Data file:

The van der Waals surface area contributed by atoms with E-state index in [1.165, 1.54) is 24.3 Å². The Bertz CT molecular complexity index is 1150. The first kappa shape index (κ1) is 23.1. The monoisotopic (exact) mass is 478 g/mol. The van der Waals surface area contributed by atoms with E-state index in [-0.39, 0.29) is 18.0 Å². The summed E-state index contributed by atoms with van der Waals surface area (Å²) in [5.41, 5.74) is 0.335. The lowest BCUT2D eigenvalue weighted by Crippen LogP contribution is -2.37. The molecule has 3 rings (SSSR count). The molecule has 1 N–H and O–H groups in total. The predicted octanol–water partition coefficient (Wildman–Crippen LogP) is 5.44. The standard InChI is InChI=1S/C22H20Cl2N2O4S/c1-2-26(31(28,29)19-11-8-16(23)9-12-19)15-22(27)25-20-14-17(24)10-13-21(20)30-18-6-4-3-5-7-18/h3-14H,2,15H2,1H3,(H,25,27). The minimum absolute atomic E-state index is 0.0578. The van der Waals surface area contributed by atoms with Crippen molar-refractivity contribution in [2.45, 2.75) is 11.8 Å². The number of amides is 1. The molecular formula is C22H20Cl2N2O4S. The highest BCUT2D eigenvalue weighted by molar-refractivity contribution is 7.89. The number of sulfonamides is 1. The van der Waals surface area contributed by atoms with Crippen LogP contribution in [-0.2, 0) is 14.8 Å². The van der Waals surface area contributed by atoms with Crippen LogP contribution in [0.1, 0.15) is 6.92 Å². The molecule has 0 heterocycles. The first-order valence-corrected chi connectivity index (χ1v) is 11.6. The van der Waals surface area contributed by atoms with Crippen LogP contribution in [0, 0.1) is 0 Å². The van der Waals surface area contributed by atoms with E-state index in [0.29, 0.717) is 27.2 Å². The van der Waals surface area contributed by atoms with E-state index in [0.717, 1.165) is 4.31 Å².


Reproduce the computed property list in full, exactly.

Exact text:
The van der Waals surface area contributed by atoms with E-state index in [1.165, 1.54) is 24.3 Å². The Bertz CT molecular complexity index is 1150. The first kappa shape index (κ1) is 23.1. The monoisotopic (exact) mass is 478 g/mol. The van der Waals surface area contributed by atoms with E-state index in [-0.39, 0.29) is 18.0 Å². The summed E-state index contributed by atoms with van der Waals surface area (Å²) in [5.41, 5.74) is 0.335. The lowest BCUT2D eigenvalue weighted by Crippen LogP contribution is -2.37. The molecule has 3 rings (SSSR count). The molecule has 1 N–H and O–H groups in total. The predicted octanol–water partition coefficient (Wildman–Crippen LogP) is 5.44. The standard InChI is InChI=1S/C22H20Cl2N2O4S/c1-2-26(31(28,29)19-11-8-16(23)9-12-19)15-22(27)25-20-14-17(24)10-13-21(20)30-18-6-4-3-5-7-18/h3-14H,2,15H2,1H3,(H,25,27). The minimum absolute atomic E-state index is 0.0578. The van der Waals surface area contributed by atoms with Crippen molar-refractivity contribution in [2.45, 2.75) is 11.8 Å². The number of amides is 1. The molecular formula is C22H20Cl2N2O4S. The highest BCUT2D eigenvalue weighted by molar-refractivity contribution is 7.89. The number of sulfonamides is 1. The van der Waals surface area contributed by atoms with Crippen LogP contribution in [-0.2, 0) is 14.8 Å². The van der Waals surface area contributed by atoms with Crippen LogP contribution in [0.1, 0.15) is 6.92 Å². The molecule has 0 heterocycles. The first-order valence-corrected chi connectivity index (χ1v) is 11.6. The van der Waals surface area contributed by atoms with Crippen LogP contribution in [0, 0.1) is 0 Å². The van der Waals surface area contributed by atoms with E-state index in [0.29, 0.717) is 27.2 Å². The van der Waals surface area contributed by atoms with E-state index in [0.717, 1.165) is 4.31 Å².